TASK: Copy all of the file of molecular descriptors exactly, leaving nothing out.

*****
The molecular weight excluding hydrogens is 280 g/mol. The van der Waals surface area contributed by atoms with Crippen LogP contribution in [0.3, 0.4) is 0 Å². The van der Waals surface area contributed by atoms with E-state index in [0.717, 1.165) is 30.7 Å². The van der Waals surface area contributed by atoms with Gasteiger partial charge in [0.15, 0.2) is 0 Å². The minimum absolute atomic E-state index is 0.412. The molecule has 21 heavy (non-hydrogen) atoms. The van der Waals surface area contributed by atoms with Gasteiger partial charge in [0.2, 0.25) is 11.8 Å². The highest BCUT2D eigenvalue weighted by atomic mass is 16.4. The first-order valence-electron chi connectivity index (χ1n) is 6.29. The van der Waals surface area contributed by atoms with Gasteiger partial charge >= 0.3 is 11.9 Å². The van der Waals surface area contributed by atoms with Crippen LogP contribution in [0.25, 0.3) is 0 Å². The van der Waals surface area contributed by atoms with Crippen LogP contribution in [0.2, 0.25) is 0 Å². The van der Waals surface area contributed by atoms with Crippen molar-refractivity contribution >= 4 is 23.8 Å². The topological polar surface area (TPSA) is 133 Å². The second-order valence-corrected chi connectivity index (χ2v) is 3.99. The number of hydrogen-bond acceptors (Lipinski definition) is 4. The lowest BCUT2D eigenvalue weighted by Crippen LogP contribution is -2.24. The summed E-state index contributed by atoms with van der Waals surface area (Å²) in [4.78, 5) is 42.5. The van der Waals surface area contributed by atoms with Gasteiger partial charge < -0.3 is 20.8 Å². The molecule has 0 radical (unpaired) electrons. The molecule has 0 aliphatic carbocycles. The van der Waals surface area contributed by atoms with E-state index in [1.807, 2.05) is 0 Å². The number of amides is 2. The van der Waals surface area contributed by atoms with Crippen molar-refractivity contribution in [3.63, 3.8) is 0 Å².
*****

The molecular weight excluding hydrogens is 280 g/mol. The van der Waals surface area contributed by atoms with Crippen LogP contribution in [0.3, 0.4) is 0 Å². The van der Waals surface area contributed by atoms with E-state index in [0.717, 1.165) is 30.7 Å². The van der Waals surface area contributed by atoms with Gasteiger partial charge in [0.15, 0.2) is 0 Å². The minimum absolute atomic E-state index is 0.412. The molecule has 21 heavy (non-hydrogen) atoms. The van der Waals surface area contributed by atoms with Gasteiger partial charge in [0.2, 0.25) is 11.8 Å². The highest BCUT2D eigenvalue weighted by atomic mass is 16.4. The first-order valence-electron chi connectivity index (χ1n) is 6.29. The van der Waals surface area contributed by atoms with Gasteiger partial charge >= 0.3 is 11.9 Å². The van der Waals surface area contributed by atoms with Crippen LogP contribution in [0.25, 0.3) is 0 Å². The van der Waals surface area contributed by atoms with Crippen LogP contribution in [0.2, 0.25) is 0 Å². The van der Waals surface area contributed by atoms with Crippen molar-refractivity contribution >= 4 is 23.8 Å². The topological polar surface area (TPSA) is 133 Å². The second-order valence-corrected chi connectivity index (χ2v) is 3.99. The number of hydrogen-bond acceptors (Lipinski definition) is 4. The lowest BCUT2D eigenvalue weighted by Crippen LogP contribution is -2.24. The summed E-state index contributed by atoms with van der Waals surface area (Å²) in [4.78, 5) is 42.5. The van der Waals surface area contributed by atoms with Gasteiger partial charge < -0.3 is 20.8 Å². The molecule has 0 radical (unpaired) electrons. The molecule has 0 aliphatic carbocycles. The van der Waals surface area contributed by atoms with E-state index in [1.807, 2.05) is 0 Å². The number of amides is 2. The van der Waals surface area contributed by atoms with Crippen molar-refractivity contribution in [3.63, 3.8) is 0 Å².